Friday, February 26, 2016

Men, Emotions and the Romance Novel by Felice Stevens

If you've read any of my books (and I hope you have) then you know that the men I write about are not shy in showing their emotions. They express disappointment, hug their mothers and grandmothers and aren't afraid to cry.

I've been told that this isn't realistic. That men must remain silent and stoic, only showing how they feel through actions, not words. That a man won't freely say "I love you."

That real men don't show emotion.


Is that what we want to portray? That men are insensitive people who show more attention to their beer and cars than they do toward the person they love?

I call BS on that.

One of the first things you learn when you take a course on writing is to "write what you know." Anyone who's met me and met my husband knows that he is, for lack of a better word, talkative. He is not the strong silent type. He likes to talk. A lot. And he's emotional—he cries at commercials.

Oh, and did I mention he loves to shop? 

Yes I married an anomaly. So I am writing what I know. For almost 30 years I've been married to a man whose personality I've used bits and pieces of all my characters. He has a touch of Micah's arrogance, along with Josh's sweetness, Ryder ad Rafe's love and care of animals and Julian's love of good fashion. My husband was a wonderful son like Zach was to his mom and he loves a good party like Marcus. And like Alex, my husband lost a baby brother, although not his twin.

So I'm here to say that I love writing men who show their feelings. It doesn't make them less manly, or make them wimpy or effeminate (what does that even mean?). I plan to keep writing men who aren't afraid to cry at a corny movie or have a tender moment with their lover. If we are truly striving toward equality, we should want everyone to feel safe to take the hand of the one they love in public and give them a kiss without fear of being laughed at, thought of as weak or " a woman."  If we want to insist that love is love and everyone is equal, then we should not only allow men to be emotional, we should encourage it.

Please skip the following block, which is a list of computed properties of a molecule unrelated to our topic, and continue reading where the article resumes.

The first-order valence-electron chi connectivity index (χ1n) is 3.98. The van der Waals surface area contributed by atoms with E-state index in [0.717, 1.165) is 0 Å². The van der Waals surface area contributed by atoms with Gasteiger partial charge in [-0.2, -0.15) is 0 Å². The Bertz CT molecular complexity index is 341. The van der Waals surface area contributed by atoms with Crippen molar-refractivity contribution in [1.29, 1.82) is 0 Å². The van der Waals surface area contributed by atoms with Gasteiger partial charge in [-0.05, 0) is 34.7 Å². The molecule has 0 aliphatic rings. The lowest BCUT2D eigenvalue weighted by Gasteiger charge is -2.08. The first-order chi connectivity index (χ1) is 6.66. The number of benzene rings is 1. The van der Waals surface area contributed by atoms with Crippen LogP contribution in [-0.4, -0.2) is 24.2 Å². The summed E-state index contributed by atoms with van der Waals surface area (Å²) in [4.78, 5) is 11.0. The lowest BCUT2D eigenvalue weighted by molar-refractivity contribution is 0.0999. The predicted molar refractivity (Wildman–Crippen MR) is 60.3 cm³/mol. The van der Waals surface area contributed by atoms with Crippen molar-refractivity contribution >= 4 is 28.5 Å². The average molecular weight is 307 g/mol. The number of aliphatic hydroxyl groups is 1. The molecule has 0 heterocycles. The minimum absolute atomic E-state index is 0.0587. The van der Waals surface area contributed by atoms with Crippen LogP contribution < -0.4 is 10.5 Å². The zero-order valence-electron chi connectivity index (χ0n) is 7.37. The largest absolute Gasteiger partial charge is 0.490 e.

What do you think?


  1. I love everything about this! The men in your books aren't afraid to say what they feel, and I absolutely LOVE the good *feels* I get from those moments you give us. Only thing better is when my Hubs says things like that - LOVE THAT SO MUCH! Emotion, tenderness, romance. Very beautiful. And yes, VERY REAL.

  2. That's stupid. My husband tells me he loves me every day...freely. He has cutesy pet names for me and our daughter. He makes voices for my stuffed tiger and elephant I have in our bed (yes I am 43 years and sleep with stuffed animals :-) ). He cries every time we watch "Star Trek: The wrath of Khan" and Mr Spock dies. He hugs his mother and he taught ME how to talk about feelings.

    So you go ahead and write men like that. They exist. I know - I'm married to one! <3

    1. I didn't mean that what you wrote was stupid ofc. I meant that it's stupid to say that sensitive men aren't realistic.

      Sorry, I got worked up. I totally agree with you :-)

    2. :)
      <3 Thank you!! I love hearing about your husband!

  3. I totally agree with you; I married a sensitive man also. In fact, many years ago, our dentist, who was a 'Dr Welby' type, would tell me that my husband is a 'gentle man' with emphasis on the gentle. He is both - a gentle man and a gentleman. He cries when we watch the Hallmark Christmas movies and I love that. We also say 'I love you' numerous times during the day and he shows it when he holds my hand to give me the balance I need when stepping off a curb (I'm just a little bit off balance these days). Just FYI, we're in our late 60's and we've been married for 40 years; still treating each other as if we like each other. Thanks for the emotions, Felice and all the other writers that I read...keep them coming!